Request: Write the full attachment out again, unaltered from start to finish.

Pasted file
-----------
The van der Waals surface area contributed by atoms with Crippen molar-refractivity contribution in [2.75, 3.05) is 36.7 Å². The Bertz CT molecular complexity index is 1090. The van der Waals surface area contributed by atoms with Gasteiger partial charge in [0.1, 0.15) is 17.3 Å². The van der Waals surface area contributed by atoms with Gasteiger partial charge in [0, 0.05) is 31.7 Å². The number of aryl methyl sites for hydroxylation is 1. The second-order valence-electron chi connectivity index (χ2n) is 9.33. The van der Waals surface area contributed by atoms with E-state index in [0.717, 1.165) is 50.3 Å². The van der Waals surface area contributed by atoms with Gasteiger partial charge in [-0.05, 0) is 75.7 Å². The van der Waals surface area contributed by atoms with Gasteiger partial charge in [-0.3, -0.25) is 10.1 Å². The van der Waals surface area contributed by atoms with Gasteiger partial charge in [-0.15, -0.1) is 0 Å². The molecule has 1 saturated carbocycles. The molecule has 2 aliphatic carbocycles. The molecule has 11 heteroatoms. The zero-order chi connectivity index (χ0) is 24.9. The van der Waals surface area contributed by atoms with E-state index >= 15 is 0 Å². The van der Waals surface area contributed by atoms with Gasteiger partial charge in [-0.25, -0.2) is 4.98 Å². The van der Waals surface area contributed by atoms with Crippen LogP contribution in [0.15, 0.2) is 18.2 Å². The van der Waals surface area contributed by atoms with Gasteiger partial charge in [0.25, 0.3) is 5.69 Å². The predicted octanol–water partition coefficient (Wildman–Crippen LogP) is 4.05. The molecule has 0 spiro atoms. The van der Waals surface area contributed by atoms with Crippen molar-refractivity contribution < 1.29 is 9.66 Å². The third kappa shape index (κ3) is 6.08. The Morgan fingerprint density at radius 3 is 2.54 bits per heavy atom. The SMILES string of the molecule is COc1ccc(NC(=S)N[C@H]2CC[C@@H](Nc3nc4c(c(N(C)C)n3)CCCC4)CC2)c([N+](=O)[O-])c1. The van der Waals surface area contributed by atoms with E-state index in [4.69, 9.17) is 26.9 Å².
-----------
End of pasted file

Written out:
The van der Waals surface area contributed by atoms with Crippen molar-refractivity contribution in [2.75, 3.05) is 36.7 Å². The Bertz CT molecular complexity index is 1090. The van der Waals surface area contributed by atoms with Gasteiger partial charge in [0.1, 0.15) is 17.3 Å². The van der Waals surface area contributed by atoms with Gasteiger partial charge in [0, 0.05) is 31.7 Å². The number of aryl methyl sites for hydroxylation is 1. The second-order valence-electron chi connectivity index (χ2n) is 9.33. The van der Waals surface area contributed by atoms with E-state index in [0.717, 1.165) is 50.3 Å². The van der Waals surface area contributed by atoms with Gasteiger partial charge in [-0.05, 0) is 75.7 Å². The van der Waals surface area contributed by atoms with Gasteiger partial charge in [-0.3, -0.25) is 10.1 Å². The van der Waals surface area contributed by atoms with Gasteiger partial charge in [-0.15, -0.1) is 0 Å². The molecule has 1 saturated carbocycles. The molecule has 2 aliphatic carbocycles. The molecule has 11 heteroatoms. The zero-order chi connectivity index (χ0) is 24.9. The van der Waals surface area contributed by atoms with E-state index >= 15 is 0 Å². The van der Waals surface area contributed by atoms with Gasteiger partial charge in [-0.25, -0.2) is 4.98 Å². The van der Waals surface area contributed by atoms with Crippen LogP contribution in [0.15, 0.2) is 18.2 Å². The van der Waals surface area contributed by atoms with Gasteiger partial charge in [0.25, 0.3) is 5.69 Å². The predicted octanol–water partition coefficient (Wildman–Crippen LogP) is 4.05. The molecule has 0 spiro atoms. The van der Waals surface area contributed by atoms with Crippen molar-refractivity contribution < 1.29 is 9.66 Å². The third kappa shape index (κ3) is 6.08. The Morgan fingerprint density at radius 3 is 2.54 bits per heavy atom. The SMILES string of the molecule is COc1ccc(NC(=S)N[C@H]2CC[C@@H](Nc3nc4c(c(N(C)C)n3)CCCC4)CC2)c([N+](=O)[O-])c1. The van der Waals surface area contributed by atoms with E-state index in [4.69, 9.17) is 26.9 Å².